Bob Dane

Radical far-left groups backed by the Bloomberg-Soros-Zuckerberg machine and politicians peddling their illegal alien amnesty agenda continue to forge relationships with local, state and national Chamber of Commerce chapters. For them, it’s a win-win alliance; open borders and amnesty proponents cultivate “conservative” legitimacy with the high profile organization long supported by Republicans while the Chamber of Commerce is promised unending flows of cheap foreign labor that displace American workers. To justify their position, Chamber executives claim that support for immigration reform is a means to hire “urgently” needed workers, serve their members and to rebuild the GOP.

Granted, the Chamber of Commerce is not a union nor does it make any pretense about representing workers; it represents businesses. So their desire for cheap foreign labor and disregard for millions of unemployed American workers --ready, willing and able to work -- is understandable, if not disturbing. Short-term profits can accrue from lowering labor costs. But to the extent that the Chamber also has a mission of promoting broader long-term economic growth, they’d better question their alliance with groups determined to flood the U.S. with millions of newly amnestied illegal aliens and massively increase legal immigration. Adding tens of millions of low-skilled and heavily government-dependent immigrants to the country increases competition for scarce jobs, reduces wages and increases welfare burdens. The net effect is destabilizing; higher unemployment, less disposable income and higher individual and corporate taxes, all adversely affecting the business climate the Chamber claims it wants to enhance.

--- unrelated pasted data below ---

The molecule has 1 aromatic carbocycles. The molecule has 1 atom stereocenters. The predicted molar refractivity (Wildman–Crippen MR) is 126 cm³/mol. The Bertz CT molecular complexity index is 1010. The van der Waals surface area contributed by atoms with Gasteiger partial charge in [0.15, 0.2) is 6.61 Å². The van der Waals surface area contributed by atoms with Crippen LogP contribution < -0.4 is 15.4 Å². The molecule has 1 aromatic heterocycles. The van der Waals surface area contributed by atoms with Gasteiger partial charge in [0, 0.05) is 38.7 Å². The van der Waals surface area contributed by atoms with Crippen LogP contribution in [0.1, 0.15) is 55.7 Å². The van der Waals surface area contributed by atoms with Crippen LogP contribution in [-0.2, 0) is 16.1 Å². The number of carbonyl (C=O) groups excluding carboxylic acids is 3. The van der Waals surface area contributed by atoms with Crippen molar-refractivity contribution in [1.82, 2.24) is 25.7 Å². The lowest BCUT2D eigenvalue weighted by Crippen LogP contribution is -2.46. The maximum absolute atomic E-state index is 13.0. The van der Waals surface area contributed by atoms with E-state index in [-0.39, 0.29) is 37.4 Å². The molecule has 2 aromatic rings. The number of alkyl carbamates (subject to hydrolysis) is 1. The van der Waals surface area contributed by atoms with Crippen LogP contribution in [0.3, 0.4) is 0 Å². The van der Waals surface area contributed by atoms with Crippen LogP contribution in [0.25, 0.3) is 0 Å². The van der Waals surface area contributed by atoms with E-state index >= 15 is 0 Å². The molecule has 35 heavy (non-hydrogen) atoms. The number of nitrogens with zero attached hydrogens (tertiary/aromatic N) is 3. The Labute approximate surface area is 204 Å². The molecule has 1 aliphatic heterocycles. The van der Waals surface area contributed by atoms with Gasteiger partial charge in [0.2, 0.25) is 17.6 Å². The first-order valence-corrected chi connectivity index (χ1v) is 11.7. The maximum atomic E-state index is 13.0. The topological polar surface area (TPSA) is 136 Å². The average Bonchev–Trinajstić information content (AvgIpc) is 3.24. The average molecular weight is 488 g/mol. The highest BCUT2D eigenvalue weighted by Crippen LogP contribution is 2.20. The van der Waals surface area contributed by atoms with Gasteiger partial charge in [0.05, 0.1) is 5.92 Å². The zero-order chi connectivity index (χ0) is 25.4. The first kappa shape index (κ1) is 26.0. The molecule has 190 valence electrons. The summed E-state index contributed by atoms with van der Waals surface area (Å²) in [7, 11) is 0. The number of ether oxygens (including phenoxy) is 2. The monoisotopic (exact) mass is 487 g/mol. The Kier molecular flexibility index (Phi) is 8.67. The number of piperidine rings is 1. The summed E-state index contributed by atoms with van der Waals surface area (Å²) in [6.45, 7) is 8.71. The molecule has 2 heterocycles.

And as regards immigration reform (amnesty) helping the GOP, the Chamber would do well to refresh itself with the broad new body of evidence that refutes this now expired, Karl-Rove inspired bromide. A recent National Journal poll revealed that 49% of Republican voters would be less inclined to support a GOP member if they vote for amnesty while another study from the Center for Immigration Studies showed a far more detrimental impact on Republicans. It demonstrated that if the Senate Gang of Eight Immigration bill becomes law -- or if any similar massive amnesty plan becomes law -- it will add 17 million new potential voting-age citizens by 2036. That’s on top of 15 million new potential voters that the current level of legal immigration will add by 2036. Together that’s 32 million potential voters by 2036.


Bob Dane

Bob Dane is the Director of Communications for the Federation for American Immigration Reform.